Jane Fountain with Hon. Chester Atkins at the World Government Summit
Jane Fountain with Hon. Chester Atkins at the World Government Summit

Fountain also met with principals and analysts at Hedayah, one of the world’s top international institutes dedicated to countering violent extremism through research, analysis, dialogue, communication and capacity building. Hedayah’s activities range from counter-messaging and work with former fighters and victims of terrorism to police training, the role of women, empowering communities, participatory approaches, national strategies and legal issues in prevention of terrorism.

Jane Fountain with UMass alumns and Robotics for Good winners
Jane Fountain with UMass alumns and Robotics for Good winners

Among the highlights of the Summit was the UAE AI & Robotics Award for Good. The award supports innovations in artificial intelligence and robotics that focus on practical areas of value to society such as health, social services and education. Two UMass Amherst alumni – Michael McKinley and Maciej Pietrusinki, both of whom received Bachelor’s degrees in Mechanical Engineering – were members of the teams that won first and third place, respectively. McKinley’s team, SUITX, has developed affordable exoskeletons for children with neurological disorders. Pietrusinki is founder and president of AndrosRobotics LLC, which developed a robotic leg advancement device that administers gait training therapy to stroke and other neurological patients.

The Summit featured an Innovation Lab. Among the displays:

Rats trained to detect land mines and TB
China works with Baidu, the UN and others to pay citizens to recycle e-waste to prevent pollution
Drones for emergency relief in hard to reach areas.
Patient centered medicine


Dubai will soon launch the Museum of the Future in a building suitably designed fit for its purpose.



IMG_20160208_045247800 Beyond facial recognition … detecting emotion from facial images






Prototype exhibits at the Summit examined human enhancement, facial recognition, robotics and more.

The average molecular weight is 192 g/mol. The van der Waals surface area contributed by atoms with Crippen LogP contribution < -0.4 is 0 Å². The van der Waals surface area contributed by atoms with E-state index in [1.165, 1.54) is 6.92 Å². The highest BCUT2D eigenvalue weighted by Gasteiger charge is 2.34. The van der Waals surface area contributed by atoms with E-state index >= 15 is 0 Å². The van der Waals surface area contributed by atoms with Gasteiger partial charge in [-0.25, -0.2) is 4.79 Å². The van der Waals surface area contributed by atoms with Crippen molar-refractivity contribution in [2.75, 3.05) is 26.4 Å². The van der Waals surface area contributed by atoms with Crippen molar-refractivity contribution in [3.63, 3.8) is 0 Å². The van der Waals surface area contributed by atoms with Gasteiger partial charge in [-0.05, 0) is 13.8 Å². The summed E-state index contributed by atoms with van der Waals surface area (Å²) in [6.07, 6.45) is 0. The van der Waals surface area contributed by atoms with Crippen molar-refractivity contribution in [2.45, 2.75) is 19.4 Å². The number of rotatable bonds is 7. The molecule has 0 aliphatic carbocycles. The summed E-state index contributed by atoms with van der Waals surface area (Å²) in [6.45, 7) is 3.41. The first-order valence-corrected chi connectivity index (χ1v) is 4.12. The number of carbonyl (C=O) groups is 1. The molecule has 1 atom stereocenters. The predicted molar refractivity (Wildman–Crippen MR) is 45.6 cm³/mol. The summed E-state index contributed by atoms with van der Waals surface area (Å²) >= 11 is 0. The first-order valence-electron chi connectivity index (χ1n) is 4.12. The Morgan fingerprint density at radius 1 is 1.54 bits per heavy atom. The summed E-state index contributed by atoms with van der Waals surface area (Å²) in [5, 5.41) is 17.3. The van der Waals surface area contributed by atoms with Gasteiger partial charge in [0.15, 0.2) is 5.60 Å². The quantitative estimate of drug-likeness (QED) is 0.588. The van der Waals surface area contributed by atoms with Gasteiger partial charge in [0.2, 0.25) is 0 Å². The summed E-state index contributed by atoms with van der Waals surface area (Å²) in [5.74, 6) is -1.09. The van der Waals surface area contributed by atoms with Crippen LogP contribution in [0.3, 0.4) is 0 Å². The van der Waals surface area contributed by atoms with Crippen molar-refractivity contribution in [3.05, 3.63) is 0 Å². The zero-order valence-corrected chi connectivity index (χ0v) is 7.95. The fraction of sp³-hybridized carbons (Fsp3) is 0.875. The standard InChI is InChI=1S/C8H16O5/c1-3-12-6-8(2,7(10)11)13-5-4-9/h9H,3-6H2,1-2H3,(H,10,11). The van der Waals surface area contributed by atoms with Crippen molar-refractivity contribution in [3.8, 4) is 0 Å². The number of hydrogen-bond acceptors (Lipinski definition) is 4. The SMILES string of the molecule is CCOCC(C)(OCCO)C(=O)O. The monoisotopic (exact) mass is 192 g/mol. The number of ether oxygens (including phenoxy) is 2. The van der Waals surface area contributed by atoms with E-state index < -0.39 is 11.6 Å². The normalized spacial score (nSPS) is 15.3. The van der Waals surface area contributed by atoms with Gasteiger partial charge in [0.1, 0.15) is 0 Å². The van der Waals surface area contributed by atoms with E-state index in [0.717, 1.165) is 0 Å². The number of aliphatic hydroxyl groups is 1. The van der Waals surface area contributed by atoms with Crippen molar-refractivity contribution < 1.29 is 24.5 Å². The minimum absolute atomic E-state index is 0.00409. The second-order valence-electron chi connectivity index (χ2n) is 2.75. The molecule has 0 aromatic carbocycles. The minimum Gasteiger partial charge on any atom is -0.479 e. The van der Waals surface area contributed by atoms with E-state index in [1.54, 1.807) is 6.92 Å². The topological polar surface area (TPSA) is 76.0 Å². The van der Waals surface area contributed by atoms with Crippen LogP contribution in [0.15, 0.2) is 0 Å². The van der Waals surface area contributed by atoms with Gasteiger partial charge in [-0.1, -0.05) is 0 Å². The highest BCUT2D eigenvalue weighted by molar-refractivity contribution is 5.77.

Thought provoking exhibits on human augmentation




Events such as the World Government Summit are critical for global information sharing and knowledge transfer. It is impressive to see the Emiratis take the lead in such an important international gathering.


World Economic Forum Summit on the Global Agenda 2014 Visions Awards



Jane Fountain WEF press conference
Jane Fountain, NCDG Director, speaking at the press conference for Global Agenda Council Award.


The World Economic Forum Global Agenda Council on the Future of Government was honored with a Visions Award at 2014 Summit on the Global Agenda held in Dubai on November 9-11, 2014. The awards were announced during the opening plenary, Shaping the Transformations of the World.


United Arab Emirates Vice President, Prime Minister and Ruler of Dubai His Highness Sheikh Mohammad Bin Rashid Al Maktoum with Visions awardees and World Economic Forum leaders. From left: Espen Barth Eide, Managing Director, WEF; Achankeng Leke, Director, McKinsey & Company, South Africa; Klaus Schwab, Founder and Executive Chairman, WEF; Prof. Subramanian Rangan, INSEAD; Jamie McAuliffe, President & CEO, Education for Employment; His Highness Sheik Mohammad; Kathleen Matthews, Exec. VP, Marriott International; Dist. Prof. Jane Fountain; and David Kappos, Partner, Cravath, Swaine & Moore